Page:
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Czy po resekcji żołądka można przytyć?
Is it possible to gain weight after gastrectomy?
- | 27.09.2021 | 3 minutes
One of the main fears associated with bariatric surgery (sleeve gastrectomy, gastric bypass, mini gastric bypass) is the fear of increasing, regaining weight. Weight gain after surgery can be distressing and demotivating, so it is important to have realistic expectations about weight loss and maintenance. It is worth remembering that your new skills, habits, will help maintain your initial weight loss in the long term and prevent weight gain.

 


Why do we lose weight after bariatric surgery?


Weight reduction in the first 2-3 months after surgery is rapid, but slows down over time. You will reach your lowest weight about 9-12 months after surgery. During this time you will reduce approximately 70-80% of your excess body weight. 

However, weight gain is possible after the initial weight reduction, and the amount of weight gained depends on the individual. Some patients will regain some of the reduced pounds and the weight will stabilise at a loss of 60-70% of the excess body weight.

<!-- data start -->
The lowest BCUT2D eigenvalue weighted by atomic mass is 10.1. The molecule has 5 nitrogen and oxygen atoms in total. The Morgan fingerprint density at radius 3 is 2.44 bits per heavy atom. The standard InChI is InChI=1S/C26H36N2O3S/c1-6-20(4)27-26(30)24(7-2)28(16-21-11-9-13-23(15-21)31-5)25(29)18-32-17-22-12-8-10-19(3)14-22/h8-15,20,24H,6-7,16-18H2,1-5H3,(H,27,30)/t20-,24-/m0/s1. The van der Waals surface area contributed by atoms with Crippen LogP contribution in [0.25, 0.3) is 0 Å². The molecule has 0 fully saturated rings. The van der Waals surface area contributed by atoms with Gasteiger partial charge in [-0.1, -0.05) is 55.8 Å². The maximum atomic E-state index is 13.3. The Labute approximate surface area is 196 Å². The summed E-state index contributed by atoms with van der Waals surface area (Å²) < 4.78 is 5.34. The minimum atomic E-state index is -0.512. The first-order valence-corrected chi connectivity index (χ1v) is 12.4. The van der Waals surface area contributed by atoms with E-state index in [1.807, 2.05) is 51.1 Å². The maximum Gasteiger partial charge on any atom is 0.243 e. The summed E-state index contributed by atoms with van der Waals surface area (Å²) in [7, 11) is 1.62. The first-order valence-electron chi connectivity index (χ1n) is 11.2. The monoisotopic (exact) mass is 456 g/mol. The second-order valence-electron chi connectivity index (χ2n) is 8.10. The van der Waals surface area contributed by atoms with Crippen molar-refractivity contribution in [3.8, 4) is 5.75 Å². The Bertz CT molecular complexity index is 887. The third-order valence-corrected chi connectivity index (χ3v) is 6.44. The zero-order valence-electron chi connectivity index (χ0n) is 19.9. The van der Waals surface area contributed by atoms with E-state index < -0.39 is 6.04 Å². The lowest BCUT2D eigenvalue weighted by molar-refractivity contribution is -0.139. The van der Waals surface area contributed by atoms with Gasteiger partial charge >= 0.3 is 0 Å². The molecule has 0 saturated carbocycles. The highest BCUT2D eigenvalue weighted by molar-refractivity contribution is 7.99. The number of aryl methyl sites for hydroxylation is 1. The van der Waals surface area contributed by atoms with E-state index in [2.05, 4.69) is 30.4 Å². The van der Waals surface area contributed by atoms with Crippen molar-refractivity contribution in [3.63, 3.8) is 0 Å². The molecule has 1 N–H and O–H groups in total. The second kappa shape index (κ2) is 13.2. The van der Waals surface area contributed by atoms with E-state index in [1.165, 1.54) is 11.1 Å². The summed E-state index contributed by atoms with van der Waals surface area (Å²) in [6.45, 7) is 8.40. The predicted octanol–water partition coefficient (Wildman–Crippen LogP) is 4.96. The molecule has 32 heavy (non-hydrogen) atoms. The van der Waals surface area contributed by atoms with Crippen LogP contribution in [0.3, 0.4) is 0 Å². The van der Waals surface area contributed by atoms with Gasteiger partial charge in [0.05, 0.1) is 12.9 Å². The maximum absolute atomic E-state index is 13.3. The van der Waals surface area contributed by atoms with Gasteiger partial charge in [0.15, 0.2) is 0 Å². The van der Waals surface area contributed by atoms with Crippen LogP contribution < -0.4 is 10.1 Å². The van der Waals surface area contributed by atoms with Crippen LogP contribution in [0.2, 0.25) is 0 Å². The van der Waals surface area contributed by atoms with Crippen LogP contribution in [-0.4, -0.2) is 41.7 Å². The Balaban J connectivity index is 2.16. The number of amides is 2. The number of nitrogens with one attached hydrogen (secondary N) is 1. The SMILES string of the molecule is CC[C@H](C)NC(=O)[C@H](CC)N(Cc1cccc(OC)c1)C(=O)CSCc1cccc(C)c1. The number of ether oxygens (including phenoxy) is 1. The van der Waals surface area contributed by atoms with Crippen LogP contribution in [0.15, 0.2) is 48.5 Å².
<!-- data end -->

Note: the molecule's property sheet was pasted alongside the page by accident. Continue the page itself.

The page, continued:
Bariatric surgery is a laparoscopic surgical procedure for the treatment of obesity in which the stomach is reduced by 80% of its original volume. The new organ looks like a small banana and holds about 150ml of liquid food. It resembles a sleeve, hence the procedure is called sleeve gastrectomy. During the operation, the part of the stomach that is responsible for the production of ghrelin is removed. Called the "hunger hormone", ghrelin stimulates the hunger centre in the brain, stimulates the feeling of craving and "encourages" food intake.

The new stomach has a significantly smaller volume, which effectively makes it more difficult to eat large portions of food. Thanks to the combined effect of less hunger hormone ghrelin (reduced appetite) and a smaller stomach (reduced portion size), patients who have undergone sleeve gastrectomy successfully reduce their excess body weight.

 


How can I keep losing weight?